Janet FouttyChief Executive OfficerDeloitte Consulting
Janet Foutty is chairwoman and chief executive officer of Deloitte Consulting LLP, named to the role last December after leading the consulting firm's federal practice. Over her three years overseeing federal, she helped the company navigate sequestration and a government shutdown while growing revenues and improving profitability. During her 25-year tenure with Deloitte, Foutty has worked on veterans' issues, millennials in public service and STEM education.
Joyce HunterDeputy Chief Information Officer, Policy and PlanningDepartment of Agriculture“There is nothing more important than your integrity — nothing. Your reputation is everything.”
Joyce Hunter serves as deputy CIO for the Department of Agriculture, which has a $3.4 billion IT budget. In her role, she handles the management, security and operations of the department.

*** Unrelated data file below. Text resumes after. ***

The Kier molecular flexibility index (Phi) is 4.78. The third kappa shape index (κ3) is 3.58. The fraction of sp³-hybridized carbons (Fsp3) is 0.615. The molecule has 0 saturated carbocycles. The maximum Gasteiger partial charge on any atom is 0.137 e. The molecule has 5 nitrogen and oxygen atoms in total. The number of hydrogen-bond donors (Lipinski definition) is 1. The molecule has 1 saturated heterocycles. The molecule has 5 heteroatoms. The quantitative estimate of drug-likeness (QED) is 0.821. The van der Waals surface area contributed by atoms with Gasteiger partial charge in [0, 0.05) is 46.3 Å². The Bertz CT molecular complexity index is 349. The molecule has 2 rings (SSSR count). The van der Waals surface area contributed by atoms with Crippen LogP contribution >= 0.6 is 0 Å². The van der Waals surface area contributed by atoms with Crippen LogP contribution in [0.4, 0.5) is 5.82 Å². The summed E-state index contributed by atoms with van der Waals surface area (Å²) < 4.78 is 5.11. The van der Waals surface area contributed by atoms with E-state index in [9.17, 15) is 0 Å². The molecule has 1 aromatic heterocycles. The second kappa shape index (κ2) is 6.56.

She came to the government after serving as CEO of the IT strategic planning company Vulcan Enterprises. She also holds an MBA in marketing from the Wharton School of Business at the University of Pennsylvania.
Currently, she said she’s focused on four critical initiatives: boosting cybersecurity; driving infrastructure and network modernization; implementing sweeping FITARA legislation; and making sure USDA attracts, maintains and retains IT professionals.What's the biggest challenge you've faced in your career?
Probably one of the most challenging projects was the data warehousing project [I worked on when I served as a consultant] at the Centers for Medicare and Medicaid Services in 2006.
CMS was looking at a way to consolidate all of their claims into one area. They had several different databases, and a lot of their databases were based in COBOL. And so they wanted to come up with a solution where they could do ad hoc queries yet be agile enough so they could load things in and have it show up in the database so that people could have access to it.